Exploiting Capcom.sys On x86_64 Windows 1607 RS1

Capcom.sys is a signed Windows kernel driver that was included in a release of Street Fighter 5 in 2016. Capcom.sys include a security vulnerability within its I/O functionality in which it accepts a user-mode provided memory pointer and executes it within kernel-mode, but not before disabling Supervisor Mode Execution Prevention (SMEP) on the system, disabling SMEP allows the kernel to perform callbacks to user-mode regions of code (the user-provided pointer in this case).

Motive For Exploitation

Why is Capcom.sys a good target for exploitation? The driver is vulnerable (as the analysis here shows) and it’s also digitally signed. With Microsoft’s introduction of Kernel Mode Code Signing (KMCS) on Windows Vista, loading kernel modules (drivers) requires having the driver be digitally signed. When conducting post-exploitation during an offensive operation, actors typically want to load additional kernel code (drivers) and or rootkits/bootkits. In order to do so, they need to disable KMCS. Throughout the past few years, many techniques for doing so have been publicized. One of the easier approaches is using Microsoft’s BCDEDIT.EXE utility to disable the driving signing requirement by putting the system into test signing mode (used for developers if they are writing drivers, so they can test their code without purchasing an entire certificate), while this is an effective technique, it does require a system reboot and it causes a watermark to persist on the system’s display stating it’s in test mode.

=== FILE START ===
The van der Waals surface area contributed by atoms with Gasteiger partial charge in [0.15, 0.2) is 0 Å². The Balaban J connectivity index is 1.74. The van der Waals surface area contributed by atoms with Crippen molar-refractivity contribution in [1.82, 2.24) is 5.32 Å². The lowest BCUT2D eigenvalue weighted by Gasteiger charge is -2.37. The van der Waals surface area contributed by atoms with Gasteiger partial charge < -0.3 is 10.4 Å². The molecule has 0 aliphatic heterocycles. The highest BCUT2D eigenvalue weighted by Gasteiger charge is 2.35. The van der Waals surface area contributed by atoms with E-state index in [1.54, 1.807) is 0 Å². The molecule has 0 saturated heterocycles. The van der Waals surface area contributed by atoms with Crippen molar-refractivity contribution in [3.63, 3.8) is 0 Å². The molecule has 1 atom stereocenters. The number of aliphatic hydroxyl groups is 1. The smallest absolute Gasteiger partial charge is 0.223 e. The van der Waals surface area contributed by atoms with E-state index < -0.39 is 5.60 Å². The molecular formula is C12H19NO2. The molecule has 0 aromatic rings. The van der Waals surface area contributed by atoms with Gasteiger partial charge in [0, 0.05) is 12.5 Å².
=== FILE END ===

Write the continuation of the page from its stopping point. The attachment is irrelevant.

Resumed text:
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A more powerful technique for bypassing the certificate requirement is by exploiting a digitally signed but vulnerable driver. A driver that can be loaded onto the system since it’s signed, but also includes a security vulnerability that allows for exploitation from user-mode. Capcom.sys is a perfect example of this, the driver is digitally signed, but it also includes a vulnerability in which it executes user-mode provided pointers directly into kernel-mode. This type of vulnerability is commonly abused for privilege escalation, but in the case of post-exploitation and loading rootkits, it can be used to disable KMCS on the system directly (using older techniques like the Turla technique by setting ntoskrnl!g_CiEnable to false or by mapping a driver (rootkit) directly into kernel space.

Popular tools such as https://github.com/hfiref0x/DSEFix do just this, it abuses a vulnerable VirtualBox driver to overwrite the global system variable ntoskrnl!g_CiEnable which disables DSE, in this specific instance, this technique is now obsolete, but the concept remains.